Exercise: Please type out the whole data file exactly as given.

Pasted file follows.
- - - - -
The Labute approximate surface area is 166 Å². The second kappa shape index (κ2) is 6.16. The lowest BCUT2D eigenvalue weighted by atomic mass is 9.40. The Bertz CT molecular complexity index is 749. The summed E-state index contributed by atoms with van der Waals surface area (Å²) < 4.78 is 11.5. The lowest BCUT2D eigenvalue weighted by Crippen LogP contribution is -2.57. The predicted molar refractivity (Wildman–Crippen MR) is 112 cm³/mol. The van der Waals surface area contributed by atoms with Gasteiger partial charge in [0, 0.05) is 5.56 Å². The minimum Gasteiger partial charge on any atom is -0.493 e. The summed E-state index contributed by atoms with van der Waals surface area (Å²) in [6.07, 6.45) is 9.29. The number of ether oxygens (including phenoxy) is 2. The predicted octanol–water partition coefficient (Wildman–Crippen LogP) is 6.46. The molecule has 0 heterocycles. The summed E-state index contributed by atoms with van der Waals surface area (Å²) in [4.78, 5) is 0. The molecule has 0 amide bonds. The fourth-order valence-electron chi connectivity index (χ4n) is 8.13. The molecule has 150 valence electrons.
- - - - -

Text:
The Labute approximate surface area is 166 Å². The second kappa shape index (κ2) is 6.16. The lowest BCUT2D eigenvalue weighted by atomic mass is 9.40. The Bertz CT molecular complexity index is 749. The summed E-state index contributed by atoms with van der Waals surface area (Å²) < 4.78 is 11.5. The lowest BCUT2D eigenvalue weighted by Crippen LogP contribution is -2.57. The predicted molar refractivity (Wildman–Crippen MR) is 112 cm³/mol. The van der Waals surface area contributed by atoms with Gasteiger partial charge in [0, 0.05) is 5.56 Å². The minimum Gasteiger partial charge on any atom is -0.493 e. The summed E-state index contributed by atoms with van der Waals surface area (Å²) in [6.07, 6.45) is 9.29. The number of ether oxygens (including phenoxy) is 2. The predicted octanol–water partition coefficient (Wildman–Crippen LogP) is 6.46. The molecule has 0 heterocycles. The summed E-state index contributed by atoms with van der Waals surface area (Å²) in [4.78, 5) is 0. The molecule has 0 amide bonds. The fourth-order valence-electron chi connectivity index (χ4n) is 8.13. The molecule has 150 valence electrons.